You know, I would really like to enjoy Snyder's films. Because they look nice. And also, I enjoy going to the theatre, turning my brain off, and being dazzled. But he keeps on having to throw these wrenches in my brainless enjoyment. For example, the fact that—as much as I can gather, which is not much—Sucker Punch is about women who are imprisoned in a mental health institution, subject to sexual violence, and then wear short skirts while getting violent themselves.
On the one hand, it is always nice to see women with physical strength on screen. On the other hand, showing women with physical strength on screen is often an inadequate attempt to balance out gratuitous violence against women, as notes this Melanie Newman's F-Word review Stieg Larsson's Girl with the Dragon Tattoo books:
In short, male novelists have for decades been selling graphic capture-rape-torture-kill novels by chucking in 'strong' female characters for balance, and have even gained plaudits for highlighting violence against women in the process.
The Girl with the Dragon Tattoo, which in the words of The Times' Christina Koning, "combines a contemporary feminist polemic with a good old-fashioned thriller" promised something different.
Sections of the book are prefaced by statistics on assaults on women in Sweden. The female characters in the book are successful in their jobs and the novel subverts the usual order of the trapped-in-a-room-with-madman scene by having the heroine rescue the hero. But these nods to feminism are not enough to compensate for the book's graphic and gratuitous violence against women, which is just as gross as anything in Patterson's novels. The Girl with the Dragon Tattoo also boasts two serial killers who get their kicks from torturing young women to death. We're told how one girl was tied up and left to die with her face in smouldering embers...
I wouldn't be suprised if the trend that Newman applies to Larsson also applies to Snyder's upcoming film. Throw in the fact that it takes place in an asylum... My heart just cannot take any more films or TV shows (or books or whatever) that try to turn into entertainment our culture's (and many other cultures) long history of locking up people with psychiatric disabilities and subjecting them to horrendous and unimaginable and inhuman conditions, sometimes for their entire lives.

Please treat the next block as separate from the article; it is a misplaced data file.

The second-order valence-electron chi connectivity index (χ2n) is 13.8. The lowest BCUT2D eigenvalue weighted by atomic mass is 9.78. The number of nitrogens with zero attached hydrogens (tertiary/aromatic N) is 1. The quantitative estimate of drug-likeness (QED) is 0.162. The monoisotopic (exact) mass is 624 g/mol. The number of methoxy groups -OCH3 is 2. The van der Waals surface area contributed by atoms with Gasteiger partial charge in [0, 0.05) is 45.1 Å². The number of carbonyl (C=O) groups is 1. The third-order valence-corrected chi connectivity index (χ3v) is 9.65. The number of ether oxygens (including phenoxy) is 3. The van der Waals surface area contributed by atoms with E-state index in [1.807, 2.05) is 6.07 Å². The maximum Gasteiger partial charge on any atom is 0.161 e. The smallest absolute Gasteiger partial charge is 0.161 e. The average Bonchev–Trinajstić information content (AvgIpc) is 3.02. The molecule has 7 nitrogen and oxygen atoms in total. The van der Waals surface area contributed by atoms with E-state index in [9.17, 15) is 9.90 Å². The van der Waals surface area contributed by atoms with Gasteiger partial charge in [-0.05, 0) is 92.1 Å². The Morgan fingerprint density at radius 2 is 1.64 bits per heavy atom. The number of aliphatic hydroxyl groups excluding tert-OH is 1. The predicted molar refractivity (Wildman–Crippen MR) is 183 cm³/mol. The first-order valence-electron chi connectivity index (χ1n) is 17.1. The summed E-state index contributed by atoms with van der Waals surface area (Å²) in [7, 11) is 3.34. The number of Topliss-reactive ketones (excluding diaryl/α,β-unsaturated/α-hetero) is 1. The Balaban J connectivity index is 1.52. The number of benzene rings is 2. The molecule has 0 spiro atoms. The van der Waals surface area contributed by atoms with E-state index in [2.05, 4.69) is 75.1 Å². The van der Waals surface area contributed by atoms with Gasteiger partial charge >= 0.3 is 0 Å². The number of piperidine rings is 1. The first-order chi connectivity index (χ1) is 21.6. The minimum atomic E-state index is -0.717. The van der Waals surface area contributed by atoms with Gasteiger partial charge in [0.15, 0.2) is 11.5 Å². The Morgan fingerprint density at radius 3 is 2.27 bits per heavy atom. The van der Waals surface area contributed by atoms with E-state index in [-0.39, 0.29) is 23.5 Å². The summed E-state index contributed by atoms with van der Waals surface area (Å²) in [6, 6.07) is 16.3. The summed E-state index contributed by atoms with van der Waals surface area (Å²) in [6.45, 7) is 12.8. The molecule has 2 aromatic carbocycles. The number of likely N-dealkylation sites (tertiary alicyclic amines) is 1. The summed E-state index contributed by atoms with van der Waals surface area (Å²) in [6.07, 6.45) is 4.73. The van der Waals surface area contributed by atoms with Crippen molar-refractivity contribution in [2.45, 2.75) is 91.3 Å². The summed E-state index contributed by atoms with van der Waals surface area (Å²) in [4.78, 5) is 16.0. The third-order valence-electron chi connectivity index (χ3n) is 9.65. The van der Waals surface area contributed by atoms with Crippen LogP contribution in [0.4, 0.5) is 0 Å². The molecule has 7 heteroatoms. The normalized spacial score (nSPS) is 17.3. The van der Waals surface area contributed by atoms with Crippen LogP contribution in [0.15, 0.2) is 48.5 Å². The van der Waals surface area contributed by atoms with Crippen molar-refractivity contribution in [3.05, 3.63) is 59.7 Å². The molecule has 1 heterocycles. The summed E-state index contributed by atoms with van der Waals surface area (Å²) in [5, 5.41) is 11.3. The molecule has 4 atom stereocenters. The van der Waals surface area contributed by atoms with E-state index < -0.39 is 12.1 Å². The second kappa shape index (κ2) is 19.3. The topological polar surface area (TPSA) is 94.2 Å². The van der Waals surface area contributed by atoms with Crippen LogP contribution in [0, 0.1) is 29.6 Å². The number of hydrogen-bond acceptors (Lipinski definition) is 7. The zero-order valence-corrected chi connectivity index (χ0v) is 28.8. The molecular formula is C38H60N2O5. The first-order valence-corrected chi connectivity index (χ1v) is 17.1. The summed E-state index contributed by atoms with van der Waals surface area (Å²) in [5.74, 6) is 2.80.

And let's not even get into the fact that Snyder's main character (characters?) is meant to arouse our sympathies simply by being that distillation of all that needs to be protected and cherished: the perfectly petite, panty-wearing blond virgin. This is a formula that objectifies white women and erases all others, and it's just not going to fly much longer. (Trust me, the demographic of the American (and world) audience is just changing too much.)
The blog Feminist Fatale is equally skeptical about Sucker Punch:
What I gathered from the trailer was these are supposedly some kick-ass girls breaking out from a patriarchal run insane asylum – but they look super sexy while doing so! Cuts between images of violence and victimization feature the actresses in showgirl costumes, close-ups of long eyelashes, and sparkly leotard dance numbers. Apparently being in a mental hospital doesn't cramp your beauty routine!
I'm expecting to see a press tour in the coming months with lots of feminist baiting catch phrases thrown around like "empowerment" "kick-ass women" "girl power", etc.
But in truth, you really can't judge a movie by its trailer. Lots of times I have cringed at a trailer and then enjoyed the movie. (Ok, maybe not lots of times, but at least once.)
Please Mr Snyder, prove us wrong. Let this be a visually thrilling film that affirms sexiness and female strength, entertains us, and doesn't feel the need to use dehumanization to engage its audience. Let me peacefully join the legions of fanboys (fan people?) who kiss the soles of your Campers.
And yet I have the terrible feeling that you're going to prove us right.